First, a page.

SABOTEUR
1942, Universal, 108 min, USA, Dir: Alfred Hitchcock

Alfred Hitchcock transfers the successful formula of his British films to Hollywood by telling yet another story of a falsely accused man on the run. This time it’s Robert Cummings as Barry Kane, an aircraft worker who is blamed for an explosion at his factory. As Kane hunts down the real saboteurs, Hitchcock uses his familiar chase structure to justify slyly satirical musings on patriotism and its flipside, paranoid ideas that culminate in the wonderful climax set on top of the Statue of Liberty. Norman Lloyd co-stars as one of the most wickedly engaging villains in the Hitchcock oeuvre.


DIAL M FOR MURDER
1954, Warner Bros., 105 min, Dir: Alfred Hitchcock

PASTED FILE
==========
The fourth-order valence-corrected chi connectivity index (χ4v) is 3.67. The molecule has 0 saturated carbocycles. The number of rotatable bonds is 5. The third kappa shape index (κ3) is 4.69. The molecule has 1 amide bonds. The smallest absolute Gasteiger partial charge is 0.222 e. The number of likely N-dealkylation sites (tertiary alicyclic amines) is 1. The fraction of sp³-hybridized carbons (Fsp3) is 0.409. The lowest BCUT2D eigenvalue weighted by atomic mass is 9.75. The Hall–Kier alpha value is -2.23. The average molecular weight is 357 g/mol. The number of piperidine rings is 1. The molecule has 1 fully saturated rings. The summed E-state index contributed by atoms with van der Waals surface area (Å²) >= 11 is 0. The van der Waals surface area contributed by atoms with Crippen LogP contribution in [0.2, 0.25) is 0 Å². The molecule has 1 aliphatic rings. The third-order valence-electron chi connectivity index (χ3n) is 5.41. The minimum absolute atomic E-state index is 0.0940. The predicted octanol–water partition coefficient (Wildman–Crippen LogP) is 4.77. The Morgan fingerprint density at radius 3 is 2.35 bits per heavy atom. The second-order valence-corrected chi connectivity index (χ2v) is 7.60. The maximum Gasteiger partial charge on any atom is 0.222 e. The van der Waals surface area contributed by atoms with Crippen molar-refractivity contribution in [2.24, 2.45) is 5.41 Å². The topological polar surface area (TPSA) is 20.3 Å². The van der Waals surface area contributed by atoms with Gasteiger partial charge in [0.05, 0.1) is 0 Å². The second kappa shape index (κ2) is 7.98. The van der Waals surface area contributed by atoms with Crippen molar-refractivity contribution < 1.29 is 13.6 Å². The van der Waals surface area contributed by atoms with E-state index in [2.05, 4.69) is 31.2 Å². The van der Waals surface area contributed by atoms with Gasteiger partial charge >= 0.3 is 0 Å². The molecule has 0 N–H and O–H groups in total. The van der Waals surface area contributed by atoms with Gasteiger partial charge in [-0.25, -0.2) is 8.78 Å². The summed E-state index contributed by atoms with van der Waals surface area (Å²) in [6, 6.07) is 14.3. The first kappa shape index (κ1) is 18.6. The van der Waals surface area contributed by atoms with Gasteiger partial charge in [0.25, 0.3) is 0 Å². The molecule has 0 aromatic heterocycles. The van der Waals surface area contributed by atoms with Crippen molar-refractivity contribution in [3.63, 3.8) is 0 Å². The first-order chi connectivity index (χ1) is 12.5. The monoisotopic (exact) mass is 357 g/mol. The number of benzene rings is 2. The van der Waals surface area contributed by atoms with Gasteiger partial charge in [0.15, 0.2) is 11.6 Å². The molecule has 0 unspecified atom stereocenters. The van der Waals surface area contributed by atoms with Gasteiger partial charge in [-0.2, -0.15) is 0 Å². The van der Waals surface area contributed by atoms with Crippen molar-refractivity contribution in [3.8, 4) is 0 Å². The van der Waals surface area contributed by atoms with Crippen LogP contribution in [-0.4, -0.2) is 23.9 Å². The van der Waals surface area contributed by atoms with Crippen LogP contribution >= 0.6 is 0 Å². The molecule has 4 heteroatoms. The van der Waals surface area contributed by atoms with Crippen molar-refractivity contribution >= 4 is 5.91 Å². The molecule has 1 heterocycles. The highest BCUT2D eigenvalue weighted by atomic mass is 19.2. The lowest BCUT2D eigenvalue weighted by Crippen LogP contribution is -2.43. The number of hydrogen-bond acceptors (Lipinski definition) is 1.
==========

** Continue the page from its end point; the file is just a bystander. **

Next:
Suave, cold-blooded Ray Milland plots to murder his beautiful wife (Grace Kelly) and leaves the key to their apartment outside for his hired killer (Anthony Dawson). When the killer has a bit of trouble - to put it mildly - with a pair of scissors, a new Pandora’s box of complications opens up. Unfortunately, scheming Milland may still be able to pull off his plan - that is, unless Kelly’s old flame, Robert Cummings, and unflappable Scotland Yard inspector John Williams can determine what really happened that fateful night. Maestro Hitchcock masterfully adapts Frederick Knott’s hit stage play to the big screen (it was originally presented in 3-D).


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